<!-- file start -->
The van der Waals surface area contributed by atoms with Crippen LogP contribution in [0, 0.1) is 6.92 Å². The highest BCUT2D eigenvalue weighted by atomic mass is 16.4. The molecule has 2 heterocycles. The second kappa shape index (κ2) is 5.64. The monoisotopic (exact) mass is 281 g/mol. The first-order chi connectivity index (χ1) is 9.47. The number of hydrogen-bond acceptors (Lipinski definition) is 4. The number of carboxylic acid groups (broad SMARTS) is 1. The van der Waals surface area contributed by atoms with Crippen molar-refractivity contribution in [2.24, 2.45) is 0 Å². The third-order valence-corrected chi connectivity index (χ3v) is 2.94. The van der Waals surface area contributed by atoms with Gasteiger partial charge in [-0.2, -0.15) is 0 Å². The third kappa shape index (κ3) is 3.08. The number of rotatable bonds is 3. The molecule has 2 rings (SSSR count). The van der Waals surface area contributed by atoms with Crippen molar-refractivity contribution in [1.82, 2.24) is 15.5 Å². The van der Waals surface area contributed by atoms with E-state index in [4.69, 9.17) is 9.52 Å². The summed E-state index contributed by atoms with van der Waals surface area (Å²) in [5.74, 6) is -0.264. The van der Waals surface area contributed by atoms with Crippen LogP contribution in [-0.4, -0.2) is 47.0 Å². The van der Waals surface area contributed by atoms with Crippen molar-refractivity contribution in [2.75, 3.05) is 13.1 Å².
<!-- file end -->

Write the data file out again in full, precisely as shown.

The van der Waals surface area contributed by atoms with Crippen LogP contribution in [0, 0.1) is 6.92 Å². The highest BCUT2D eigenvalue weighted by atomic mass is 16.4. The molecule has 2 heterocycles. The second kappa shape index (κ2) is 5.64. The monoisotopic (exact) mass is 281 g/mol. The first-order chi connectivity index (χ1) is 9.47. The number of hydrogen-bond acceptors (Lipinski definition) is 4. The number of carboxylic acid groups (broad SMARTS) is 1. The van der Waals surface area contributed by atoms with Crippen molar-refractivity contribution in [2.24, 2.45) is 0 Å². The third-order valence-corrected chi connectivity index (χ3v) is 2.94. The van der Waals surface area contributed by atoms with Gasteiger partial charge in [-0.2, -0.15) is 0 Å². The third kappa shape index (κ3) is 3.08. The number of rotatable bonds is 3. The molecule has 2 rings (SSSR count). The van der Waals surface area contributed by atoms with Crippen molar-refractivity contribution in [1.82, 2.24) is 15.5 Å². The van der Waals surface area contributed by atoms with E-state index in [4.69, 9.17) is 9.52 Å². The summed E-state index contributed by atoms with van der Waals surface area (Å²) in [5.74, 6) is -0.264. The van der Waals surface area contributed by atoms with Crippen LogP contribution in [-0.4, -0.2) is 47.0 Å². The van der Waals surface area contributed by atoms with Crippen molar-refractivity contribution in [2.75, 3.05) is 13.1 Å².